Two years later I met a different girl, and this time I fell in love. When she told me she came from Kalgoorlie as well I started to think the town had got some sort of a hold on me. A few years after we were married , I switched career into the mining industry, and found myself in the Goldfields again, working as a consulting engineer on the mines. Kalgoorlie had got me. I have been going back regularly ever since, sometimes for work, and sometimes for pleasure. I feel I have a connection to the place.

Q: Has your approach to writing changed between the publication of your debut, Heist and Marble Bar?
RS: Marble Bar was the Difficult Second Novel. I had to prove that the first novel was not a fluke, and I had to do it to a deadline. If you’ve poured everything into your first novel, what can be left for the second? It’s only natural that on the second visit to the well, you might find that it’s gone dry. This of course is why publishers offer two-book deals. They understand that it is the second book that separates the professional from the dilettante.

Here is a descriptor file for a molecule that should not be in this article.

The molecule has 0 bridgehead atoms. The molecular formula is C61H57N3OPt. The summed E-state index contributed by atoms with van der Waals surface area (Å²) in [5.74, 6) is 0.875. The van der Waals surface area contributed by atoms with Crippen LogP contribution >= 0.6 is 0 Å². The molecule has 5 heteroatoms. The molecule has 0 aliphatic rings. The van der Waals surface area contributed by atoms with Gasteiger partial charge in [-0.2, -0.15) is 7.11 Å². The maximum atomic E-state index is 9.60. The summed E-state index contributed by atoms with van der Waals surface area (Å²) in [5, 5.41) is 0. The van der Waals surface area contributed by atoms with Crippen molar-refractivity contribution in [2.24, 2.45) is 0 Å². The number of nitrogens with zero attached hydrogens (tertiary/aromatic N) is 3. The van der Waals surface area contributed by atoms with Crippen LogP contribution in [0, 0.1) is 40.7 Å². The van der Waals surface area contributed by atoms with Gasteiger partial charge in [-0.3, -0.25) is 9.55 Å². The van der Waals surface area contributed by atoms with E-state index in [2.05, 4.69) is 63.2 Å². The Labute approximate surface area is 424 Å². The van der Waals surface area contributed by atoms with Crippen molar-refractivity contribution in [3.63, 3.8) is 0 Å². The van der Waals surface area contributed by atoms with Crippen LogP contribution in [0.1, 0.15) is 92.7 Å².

I wrote my first book in complete freedom, with no expectation of publication. It was just something to keep a restless mind occupied. This second one had a whole lot more riding on it, and I had to learn a different approach. It taught me discipline.

Q: Which writers do you most admire?
RS: When I started my first book I was influenced by American writers: Elmore Leonard, James Crumley, George V. Higgins, Donald Westlake., and by British writers such as Patricia Highsmith and Ted Lewis. I’m now slowly working my way through the Australian crime canon, and enjoying Kenneth Cook and Gary Disher.